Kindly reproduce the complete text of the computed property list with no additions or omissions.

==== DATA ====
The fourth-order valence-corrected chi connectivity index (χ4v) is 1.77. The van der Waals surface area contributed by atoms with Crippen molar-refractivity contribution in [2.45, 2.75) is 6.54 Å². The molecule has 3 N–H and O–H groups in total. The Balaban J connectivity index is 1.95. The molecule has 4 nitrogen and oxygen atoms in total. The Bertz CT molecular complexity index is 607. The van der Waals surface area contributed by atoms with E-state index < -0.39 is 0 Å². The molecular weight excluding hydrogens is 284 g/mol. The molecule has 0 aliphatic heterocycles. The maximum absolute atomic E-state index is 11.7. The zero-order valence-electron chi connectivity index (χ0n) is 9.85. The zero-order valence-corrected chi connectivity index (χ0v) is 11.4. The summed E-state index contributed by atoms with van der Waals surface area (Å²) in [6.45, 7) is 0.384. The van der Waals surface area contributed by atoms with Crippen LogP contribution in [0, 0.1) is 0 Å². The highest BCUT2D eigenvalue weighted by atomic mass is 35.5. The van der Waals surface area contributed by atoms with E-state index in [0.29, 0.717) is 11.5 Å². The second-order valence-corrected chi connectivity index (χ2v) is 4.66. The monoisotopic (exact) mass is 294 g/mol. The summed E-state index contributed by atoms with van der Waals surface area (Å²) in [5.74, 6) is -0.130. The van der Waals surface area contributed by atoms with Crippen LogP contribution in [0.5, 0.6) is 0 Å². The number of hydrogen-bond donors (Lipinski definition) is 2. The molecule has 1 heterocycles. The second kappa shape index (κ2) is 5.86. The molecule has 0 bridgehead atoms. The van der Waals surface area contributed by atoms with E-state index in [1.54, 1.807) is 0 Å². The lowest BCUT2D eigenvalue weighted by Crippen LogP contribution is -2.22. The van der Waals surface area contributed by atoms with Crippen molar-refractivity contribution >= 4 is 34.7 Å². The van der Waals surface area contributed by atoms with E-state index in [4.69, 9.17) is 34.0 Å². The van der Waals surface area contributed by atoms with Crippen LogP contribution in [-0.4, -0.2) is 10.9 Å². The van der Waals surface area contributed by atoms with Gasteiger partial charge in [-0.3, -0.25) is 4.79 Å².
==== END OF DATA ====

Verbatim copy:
The fourth-order valence-corrected chi connectivity index (χ4v) is 1.77. The van der Waals surface area contributed by atoms with Crippen molar-refractivity contribution in [2.45, 2.75) is 6.54 Å². The molecule has 3 N–H and O–H groups in total. The Balaban J connectivity index is 1.95. The molecule has 4 nitrogen and oxygen atoms in total. The Bertz CT molecular complexity index is 607. The van der Waals surface area contributed by atoms with E-state index < -0.39 is 0 Å². The molecular weight excluding hydrogens is 284 g/mol. The molecule has 0 aliphatic heterocycles. The maximum absolute atomic E-state index is 11.7. The zero-order valence-electron chi connectivity index (χ0n) is 9.85. The zero-order valence-corrected chi connectivity index (χ0v) is 11.4. The summed E-state index contributed by atoms with van der Waals surface area (Å²) in [6.45, 7) is 0.384. The van der Waals surface area contributed by atoms with Crippen LogP contribution in [0, 0.1) is 0 Å². The highest BCUT2D eigenvalue weighted by atomic mass is 35.5. The van der Waals surface area contributed by atoms with E-state index in [0.29, 0.717) is 11.5 Å². The second-order valence-corrected chi connectivity index (χ2v) is 4.66. The monoisotopic (exact) mass is 294 g/mol. The summed E-state index contributed by atoms with van der Waals surface area (Å²) in [5.74, 6) is -0.130. The van der Waals surface area contributed by atoms with Crippen LogP contribution in [0.5, 0.6) is 0 Å². The number of hydrogen-bond donors (Lipinski definition) is 2. The molecule has 1 heterocycles. The second kappa shape index (κ2) is 5.86. The molecule has 0 bridgehead atoms. The van der Waals surface area contributed by atoms with E-state index in [1.54, 1.807) is 0 Å². The lowest BCUT2D eigenvalue weighted by Crippen LogP contribution is -2.22. The van der Waals surface area contributed by atoms with Crippen molar-refractivity contribution >= 4 is 34.7 Å². The van der Waals surface area contributed by atoms with E-state index in [4.69, 9.17) is 34.0 Å². The van der Waals surface area contributed by atoms with Crippen LogP contribution in [-0.4, -0.2) is 10.9 Å². The van der Waals surface area contributed by atoms with Gasteiger partial charge in [-0.3, -0.25) is 4.79 Å².